When a company receives Food and Drug Administration approval and only goes up 3%, while still trading well below its 52-week high, one of two things happened: Either the approval was widely expected or investors just don't care about the product the company is about to launch.
For MELA Sciences (NAS: MELA) , maybe it's both. The company got an approvable letter in September detailing a few minor things it needed to do before gaining FDA approval for its melanoma detection device, MelaFind. An approval certainly seemed fairly likely despite all the problems that the company had had up to that point.
But there's more to it than that, because MELA is valued at under $150 million. Clearly investors aren't all that excited about the near-term prospects for the device. Part of the reason is that the FDA is restricting the use of the device to dermatologists, who have been trained to spot melanoma. Primary care doctors might be more inclined to use it, but MELA faces an uphill battle persuading dermatologists to defer to a machine.
I think investors are right to take a wait-and-see attitude. Every startup medical-device maker wants to be the next Intuitive Surgical (NAS: ISRG) , which has caught lightning in a bottle, growing earnings by 32% annually over the last five years. Unfortunately, there are plenty of other companies -- MAKO Surgical (NAS: MAKO) and Hansen Medical (NAS: HNSN) , for example -- that have yet to make a consistent profit.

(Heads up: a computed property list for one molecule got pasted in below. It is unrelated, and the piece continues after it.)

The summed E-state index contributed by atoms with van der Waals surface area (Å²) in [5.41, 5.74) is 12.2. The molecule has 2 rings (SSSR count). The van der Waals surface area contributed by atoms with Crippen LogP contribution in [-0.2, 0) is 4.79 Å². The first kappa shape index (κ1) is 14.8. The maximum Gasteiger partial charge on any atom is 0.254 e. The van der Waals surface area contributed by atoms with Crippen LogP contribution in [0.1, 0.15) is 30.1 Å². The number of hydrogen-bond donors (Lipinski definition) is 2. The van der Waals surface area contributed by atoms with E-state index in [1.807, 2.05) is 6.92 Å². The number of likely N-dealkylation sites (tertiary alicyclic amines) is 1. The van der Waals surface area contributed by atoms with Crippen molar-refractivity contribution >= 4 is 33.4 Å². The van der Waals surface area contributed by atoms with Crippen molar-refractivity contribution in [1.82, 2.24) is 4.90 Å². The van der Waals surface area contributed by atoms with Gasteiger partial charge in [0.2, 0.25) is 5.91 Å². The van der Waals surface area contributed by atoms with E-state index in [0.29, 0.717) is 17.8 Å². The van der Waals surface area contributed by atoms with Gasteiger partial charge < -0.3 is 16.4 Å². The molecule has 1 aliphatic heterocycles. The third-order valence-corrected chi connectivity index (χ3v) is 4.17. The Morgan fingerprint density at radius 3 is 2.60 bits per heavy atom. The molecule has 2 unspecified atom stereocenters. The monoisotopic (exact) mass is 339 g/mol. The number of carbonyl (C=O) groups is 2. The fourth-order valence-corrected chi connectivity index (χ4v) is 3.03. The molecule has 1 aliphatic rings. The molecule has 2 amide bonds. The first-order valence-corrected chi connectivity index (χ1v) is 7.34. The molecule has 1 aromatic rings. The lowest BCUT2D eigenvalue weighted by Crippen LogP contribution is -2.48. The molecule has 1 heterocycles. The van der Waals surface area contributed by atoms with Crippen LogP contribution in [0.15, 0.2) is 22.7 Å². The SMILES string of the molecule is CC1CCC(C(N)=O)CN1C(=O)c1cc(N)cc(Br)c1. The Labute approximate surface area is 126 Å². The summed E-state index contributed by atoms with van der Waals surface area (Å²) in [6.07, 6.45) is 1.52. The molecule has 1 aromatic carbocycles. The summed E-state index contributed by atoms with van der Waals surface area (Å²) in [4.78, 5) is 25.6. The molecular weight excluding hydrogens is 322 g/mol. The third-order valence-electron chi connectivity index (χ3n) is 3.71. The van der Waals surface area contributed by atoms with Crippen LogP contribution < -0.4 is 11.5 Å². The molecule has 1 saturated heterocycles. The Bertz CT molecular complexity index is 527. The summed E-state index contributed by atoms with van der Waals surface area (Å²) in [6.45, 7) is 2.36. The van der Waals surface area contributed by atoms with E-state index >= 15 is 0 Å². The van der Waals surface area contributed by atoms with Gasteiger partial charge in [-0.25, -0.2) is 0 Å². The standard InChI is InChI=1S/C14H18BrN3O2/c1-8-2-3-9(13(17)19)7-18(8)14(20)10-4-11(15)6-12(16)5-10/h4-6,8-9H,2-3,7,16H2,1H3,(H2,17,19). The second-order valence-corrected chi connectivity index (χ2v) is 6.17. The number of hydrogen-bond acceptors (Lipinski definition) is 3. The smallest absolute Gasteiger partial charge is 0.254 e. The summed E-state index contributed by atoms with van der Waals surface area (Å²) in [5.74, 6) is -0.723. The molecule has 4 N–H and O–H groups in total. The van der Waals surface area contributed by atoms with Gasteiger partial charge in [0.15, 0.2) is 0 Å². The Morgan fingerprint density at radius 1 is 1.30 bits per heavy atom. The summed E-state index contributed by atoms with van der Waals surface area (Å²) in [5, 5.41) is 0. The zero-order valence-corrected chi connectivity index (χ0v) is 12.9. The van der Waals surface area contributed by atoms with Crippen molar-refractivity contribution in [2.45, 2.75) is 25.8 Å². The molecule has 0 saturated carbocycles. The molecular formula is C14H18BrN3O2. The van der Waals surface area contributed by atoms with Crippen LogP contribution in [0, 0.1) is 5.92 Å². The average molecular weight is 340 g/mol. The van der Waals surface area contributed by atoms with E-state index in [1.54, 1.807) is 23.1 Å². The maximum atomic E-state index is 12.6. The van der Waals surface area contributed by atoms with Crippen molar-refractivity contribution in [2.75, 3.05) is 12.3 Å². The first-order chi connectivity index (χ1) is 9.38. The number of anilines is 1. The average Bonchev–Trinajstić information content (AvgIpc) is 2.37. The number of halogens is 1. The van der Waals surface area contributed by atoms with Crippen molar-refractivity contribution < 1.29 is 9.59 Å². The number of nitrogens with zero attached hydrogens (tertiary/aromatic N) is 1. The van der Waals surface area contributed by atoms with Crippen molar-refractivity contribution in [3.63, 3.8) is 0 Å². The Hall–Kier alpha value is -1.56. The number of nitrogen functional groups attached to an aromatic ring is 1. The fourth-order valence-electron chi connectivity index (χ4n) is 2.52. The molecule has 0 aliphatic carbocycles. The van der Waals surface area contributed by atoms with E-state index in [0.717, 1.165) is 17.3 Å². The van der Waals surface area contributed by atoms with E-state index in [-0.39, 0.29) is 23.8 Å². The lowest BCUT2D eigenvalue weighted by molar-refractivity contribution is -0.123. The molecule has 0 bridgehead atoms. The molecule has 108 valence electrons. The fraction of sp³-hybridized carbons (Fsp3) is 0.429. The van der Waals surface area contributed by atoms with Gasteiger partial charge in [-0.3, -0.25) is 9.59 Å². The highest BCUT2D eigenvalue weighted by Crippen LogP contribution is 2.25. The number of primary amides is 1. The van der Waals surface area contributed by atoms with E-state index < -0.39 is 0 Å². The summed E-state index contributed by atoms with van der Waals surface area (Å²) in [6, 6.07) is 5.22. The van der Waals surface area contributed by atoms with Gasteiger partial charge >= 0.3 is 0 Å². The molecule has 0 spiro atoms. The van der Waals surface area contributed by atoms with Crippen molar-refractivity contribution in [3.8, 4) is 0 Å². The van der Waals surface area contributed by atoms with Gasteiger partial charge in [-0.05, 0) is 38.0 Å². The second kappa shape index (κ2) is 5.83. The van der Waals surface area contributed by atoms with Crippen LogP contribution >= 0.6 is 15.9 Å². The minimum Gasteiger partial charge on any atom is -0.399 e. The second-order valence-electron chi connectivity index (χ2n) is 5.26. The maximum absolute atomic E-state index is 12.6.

MELA is planning on targeting high-volume dermatology centers in the Northeast when it starts the launch next year, and is also rolling out sales in Germany, where it recently gained approval. Watch the first couple of quarters next year carefully, as they'll say a lot about how high of a hurdle MELA will have to jump to get dermatologists to adopt the new technology.
At the time thisarticle was published Fool contributor Brian Orelli holds no position in any company mentioned. Click here to see his holdings and a short bio. Motley Fool newsletter services have recommended buying shares of Intuitive Surgical and MAKO Surgical. Try any of our Foolish newsletter services free for 30 days. We Fools may not all hold the same opinions, but we all believe that considering a diverse range of insights makes us better investors. The Motley Fool has a disclosure policy.